Last visit was: 20 Jul 2024, 09:17 It is currently 20 Jul 2024, 09:17
Toolkit
GMAT Club Daily Prep
Thank you for using the timer - this advanced tool can estimate your performance and suggest more practice questions. We have subscribed you to Daily Prep Questions via email.

Customized
for You

we will pick new questions that match your level based on your Timer History

Track

every week, we’ll send you an estimated GMAT score based on your performance

Practice
Pays

we will pick new questions that match your level based on your Timer History
Not interested in getting valuable practice questions and articles delivered to your email? No problem, unsubscribe here.

# In the figure shown, if the side of the square is 40, what is the radi

SORT BY:
Tags:
Show Tags
Hide Tags
Math Expert
Joined: 02 Sep 2009
Posts: 94430
Own Kudos [?]: 642518 [25]
Given Kudos: 86706
GMAT Tutor
Joined: 27 Oct 2017
Posts: 1895
Own Kudos [?]: 5793 [8]
Given Kudos: 238
WE:General Management (Education)
General Discussion
Current Student
Joined: 18 Aug 2016
Posts: 531
Own Kudos [?]: 587 [2]
Given Kudos: 198
Concentration: Strategy, Technology
GMAT 1: 630 Q47 V29
GMAT 2: 740 Q51 V38
Manager
Joined: 23 Sep 2016
Posts: 185
Own Kudos [?]: 331 [2]
Given Kudos: 29
In the figure shown, if the side of the square is 40, what is the radi [#permalink]
1
Kudos
1
Bookmarks
Bunuel wrote:

In the figure shown, if the side of the square is 40, what is the radius of the smaller circles?

A. $$10(\sqrt{2} - 1)$$

B. $$20(\sqrt{2} - 1)$$

C. $$\frac{20(\sqrt{2} - 1)}{\sqrt{2}+1}$$

D. $$40(\sqrt{2} - 1)$$

E. $$\frac{40(\sqrt{2} - 1)}{\sqrt{2}+1}$$

Source: ExpersGlobal

Attachment:
Screenshot %2887%29.png

IMO C
AS the diameter of large circle is 40 as the side of square is also 40
then diagonal of square is $$40\sqrt{2}$$
and this diagonal will include 2 small circles and 1 large circle so radius of small circle is approx
$$\frac{(40\sqrt{2} - 40)}{2}$$( 40root2-40/2)
so $$20(\sqrt{2}-1)$$ (this will be a bit bigger than diameter of smaller circle)
we need radius then divide it by 2 which make bit bigger than radius as $$10(\sqrt{2}-1)$$

but as you can see both small circles are not touching in the corner of the square then the answer will be little less than the above answer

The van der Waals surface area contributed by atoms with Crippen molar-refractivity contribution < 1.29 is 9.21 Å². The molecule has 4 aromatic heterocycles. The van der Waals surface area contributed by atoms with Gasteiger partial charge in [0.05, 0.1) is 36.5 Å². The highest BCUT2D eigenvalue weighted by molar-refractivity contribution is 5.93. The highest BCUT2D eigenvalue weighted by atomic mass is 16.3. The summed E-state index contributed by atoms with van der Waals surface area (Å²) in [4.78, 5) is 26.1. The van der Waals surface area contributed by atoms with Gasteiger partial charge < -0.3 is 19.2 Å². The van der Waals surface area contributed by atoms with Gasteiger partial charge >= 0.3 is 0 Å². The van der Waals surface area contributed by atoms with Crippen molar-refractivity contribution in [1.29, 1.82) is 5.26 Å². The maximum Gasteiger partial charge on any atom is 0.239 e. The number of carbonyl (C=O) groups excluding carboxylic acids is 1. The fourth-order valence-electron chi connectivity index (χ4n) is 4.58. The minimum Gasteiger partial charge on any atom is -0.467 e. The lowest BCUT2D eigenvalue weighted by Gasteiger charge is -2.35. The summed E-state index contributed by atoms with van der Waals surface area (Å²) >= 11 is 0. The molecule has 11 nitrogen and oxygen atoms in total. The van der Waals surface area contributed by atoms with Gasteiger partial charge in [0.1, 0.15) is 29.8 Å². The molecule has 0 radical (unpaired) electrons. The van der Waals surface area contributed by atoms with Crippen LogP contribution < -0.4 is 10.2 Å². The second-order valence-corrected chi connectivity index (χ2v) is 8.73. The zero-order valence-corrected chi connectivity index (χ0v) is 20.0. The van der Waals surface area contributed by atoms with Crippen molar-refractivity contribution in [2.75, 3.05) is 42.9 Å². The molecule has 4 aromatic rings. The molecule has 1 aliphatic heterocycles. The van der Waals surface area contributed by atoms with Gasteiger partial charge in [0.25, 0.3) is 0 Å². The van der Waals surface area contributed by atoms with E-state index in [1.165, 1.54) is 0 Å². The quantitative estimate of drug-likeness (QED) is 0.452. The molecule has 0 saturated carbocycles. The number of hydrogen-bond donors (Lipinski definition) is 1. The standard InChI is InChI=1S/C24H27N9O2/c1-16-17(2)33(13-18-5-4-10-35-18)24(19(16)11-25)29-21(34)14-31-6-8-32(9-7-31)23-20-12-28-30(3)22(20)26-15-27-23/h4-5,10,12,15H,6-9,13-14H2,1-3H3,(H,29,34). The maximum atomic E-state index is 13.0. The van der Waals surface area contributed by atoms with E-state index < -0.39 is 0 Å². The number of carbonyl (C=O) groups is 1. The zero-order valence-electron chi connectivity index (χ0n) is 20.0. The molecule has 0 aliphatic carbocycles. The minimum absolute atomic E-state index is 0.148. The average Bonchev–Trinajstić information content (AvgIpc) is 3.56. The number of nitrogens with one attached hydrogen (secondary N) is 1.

above answer in terms of value is 10*0.3=3 correct answer will be little less
A.10*0.3= 3 our answer were bith less than 3
B.6 way greater than 3 incorrect
C.6/2.3= 2.3 (bit less correct)
D.40*0.3= 12 (very large)
E.40*0.3/2.3= 5.3(greater than 3 incorrect)

-------------------------------------------------------------------------------------------------------------------------------

If you like my explanation than please give me KUDOS

Originally posted by rishabhmishra on 14 Mar 2018, 00:33.
Last edited by rishabhmishra on 26 Mar 2018, 23:54, edited 1 time in total.
Director
Joined: 16 Sep 2016
Status:It always seems impossible until it's done.
Posts: 641
Own Kudos [?]: 2143 [3]
Given Kudos: 174
GMAT 1: 740 Q50 V40
GMAT 2: 770 Q51 V42
Re: In the figure shown, if the side of the square is 40, what is the radi [#permalink]
1
Kudos
2
Bookmarks
Bunuel wrote:

In the figure shown, if the side of the square is 40, what is the radius of the smaller circles?

A. $$10(\sqrt{2} - 1)$$

B. $$20(\sqrt{2} - 1)$$

C. $$\frac{20(\sqrt{2} - 1)}{\sqrt{2}+1}$$

D. $$40(\sqrt{2} - 1)$$

E. $$\frac{40(\sqrt{2} - 1)}{\sqrt{2}+1}$$

Source: ExpersGlobal

Attachment:
The attachment Screenshot %2887%29.png is no longer available

IMO C.

This is a nice tricky question and I took over 4 mins to solve it. Everyone who have tried a solution have got a different answer and I am excited to find out the OA.

Please refer to the attached figure. We have to find t ( radius of the small circle ) as in the figure.

The figure is zoomed into the 1/4th part of the larger square.

The distance between one corner of the square and the circle is diagonal of the square of side 20 minus the radius of inscribed large circle of radius 20.
I have called the distance x. And x = $$20\sqrt{2} - 20$$

This is the trap option!

However this distance x is split between the radius of the circle t and and distance between the center of small circle and corner of large square t\sqrt{2}.

Hence by multiplying the x in the correct ratio we can find radius t.

t =$$x * 1/{\sqrt{2}+1}$$

t = $$\frac{20(\sqrt{2} - 1)}{\sqrt{2}+1}$$

Hence C.

Attachments

radius of circle.jpg [ 541.21 KiB | Viewed 8510 times ]

Intern
Joined: 14 Mar 2017
Posts: 3
Own Kudos [?]: 0 [0]
Given Kudos: 0
Re: In the figure shown, if the side of the square is 40, what is the radi [#permalink]
gmatbusters wrote:
OA should be C.
Side of the square = 40
Dia of big circle = 40.
Now diagonal of square = 40root 2,
Hence 40r*root2= 2*r*root2 + 2*r+40.

Solving we get r= 20(root2-1)/(root 2+1).

Shouldn't it 4r????
Intern
Joined: 14 Mar 2017
Posts: 3